Social Housing and Urban Renewal:A Cross National Perspective
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This book offers a cross-national perspective on contemporary urban renewal in relation to social rental housing. Social housing estates - as developed either by governments (public housing) or not-for-profit agencies - became a prominent feature of the 20th century urban landscape in Northern European cities, but also in North America and Australia. Many estates were built as part of earlier urban renewal, `slum clearance' programs especially in the post-World War 2 heyday of the Keynesian welfare state. During the last three decades, however, Western governments have launched high-profile `new urban renewal' programs whose aim has been to change the image and status of social housing estates away from being zones of concentrated poverty, crime and other social problems. This latest phase of urban renewal - often called `regeneration' - has involved widespread demolition of social housing estates and their replacement with mixed-tenure housing developments in which poverty deconcentration, reduced territorial stigmatization, and social mixing of poor tenants and wealthy homeowners are explicit policy goals.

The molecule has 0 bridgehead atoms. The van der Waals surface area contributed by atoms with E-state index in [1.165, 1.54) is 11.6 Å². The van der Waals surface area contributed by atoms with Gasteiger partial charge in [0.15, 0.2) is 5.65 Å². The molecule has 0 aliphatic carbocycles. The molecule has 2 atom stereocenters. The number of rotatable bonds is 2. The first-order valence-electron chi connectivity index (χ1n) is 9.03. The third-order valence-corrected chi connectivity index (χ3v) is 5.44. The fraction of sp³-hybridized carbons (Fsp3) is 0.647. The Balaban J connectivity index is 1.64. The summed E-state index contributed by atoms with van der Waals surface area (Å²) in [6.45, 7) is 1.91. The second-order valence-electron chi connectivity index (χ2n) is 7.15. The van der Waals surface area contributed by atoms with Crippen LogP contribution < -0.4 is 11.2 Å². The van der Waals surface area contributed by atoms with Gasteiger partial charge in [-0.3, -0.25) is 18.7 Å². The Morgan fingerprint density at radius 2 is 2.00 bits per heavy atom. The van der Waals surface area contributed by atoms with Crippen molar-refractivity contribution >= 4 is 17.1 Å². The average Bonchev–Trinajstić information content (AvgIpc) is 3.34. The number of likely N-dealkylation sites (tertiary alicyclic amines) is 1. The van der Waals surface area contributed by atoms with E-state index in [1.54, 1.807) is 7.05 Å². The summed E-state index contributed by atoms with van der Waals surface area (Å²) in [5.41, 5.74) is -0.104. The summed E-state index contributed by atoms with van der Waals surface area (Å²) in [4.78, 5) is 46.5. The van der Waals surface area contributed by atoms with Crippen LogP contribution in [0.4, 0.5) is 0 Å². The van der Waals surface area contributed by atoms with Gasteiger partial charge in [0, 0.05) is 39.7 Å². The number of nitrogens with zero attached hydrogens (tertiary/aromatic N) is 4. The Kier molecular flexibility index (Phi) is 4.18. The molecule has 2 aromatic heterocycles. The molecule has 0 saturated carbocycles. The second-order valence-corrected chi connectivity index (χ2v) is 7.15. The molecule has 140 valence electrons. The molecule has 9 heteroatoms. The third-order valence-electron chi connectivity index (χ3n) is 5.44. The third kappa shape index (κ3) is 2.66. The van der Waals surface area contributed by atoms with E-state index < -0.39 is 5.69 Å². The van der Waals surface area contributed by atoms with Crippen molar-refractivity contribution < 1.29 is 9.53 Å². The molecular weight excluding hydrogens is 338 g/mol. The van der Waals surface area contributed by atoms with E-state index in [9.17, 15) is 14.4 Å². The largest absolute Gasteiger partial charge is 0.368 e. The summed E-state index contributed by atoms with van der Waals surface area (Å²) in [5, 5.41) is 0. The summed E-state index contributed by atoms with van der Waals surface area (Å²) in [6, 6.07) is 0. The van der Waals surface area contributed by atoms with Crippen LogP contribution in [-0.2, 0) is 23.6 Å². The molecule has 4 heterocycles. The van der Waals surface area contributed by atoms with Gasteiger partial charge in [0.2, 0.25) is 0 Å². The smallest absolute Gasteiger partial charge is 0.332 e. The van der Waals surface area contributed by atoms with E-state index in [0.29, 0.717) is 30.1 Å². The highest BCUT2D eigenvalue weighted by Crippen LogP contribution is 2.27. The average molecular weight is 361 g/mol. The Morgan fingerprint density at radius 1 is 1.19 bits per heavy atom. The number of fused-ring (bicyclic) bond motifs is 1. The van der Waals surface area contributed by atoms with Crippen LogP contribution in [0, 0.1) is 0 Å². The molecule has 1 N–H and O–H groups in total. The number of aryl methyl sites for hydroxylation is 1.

Academic critical urbanists, as well as housing activists, have however queried this dominant policy narrative regarding contemporary urban renewal, preferring instead to regard it as a key part of neoliberal urban restructuring and state-led gentrification which generate new socio-spatial inequalities and insecurities through displacement and exclusion processes. This book examines this debate through original, in-depth case study research on the processes and impacts of urban renewal on social housing in European, U.S. and Australian cities. The book also looks beyond the Western urban heartlands of social housing to consider how renewal is occurring, and with what effects, in countries with historically limited social housing sectors such as Japan, Chile, Turkey and South Africa.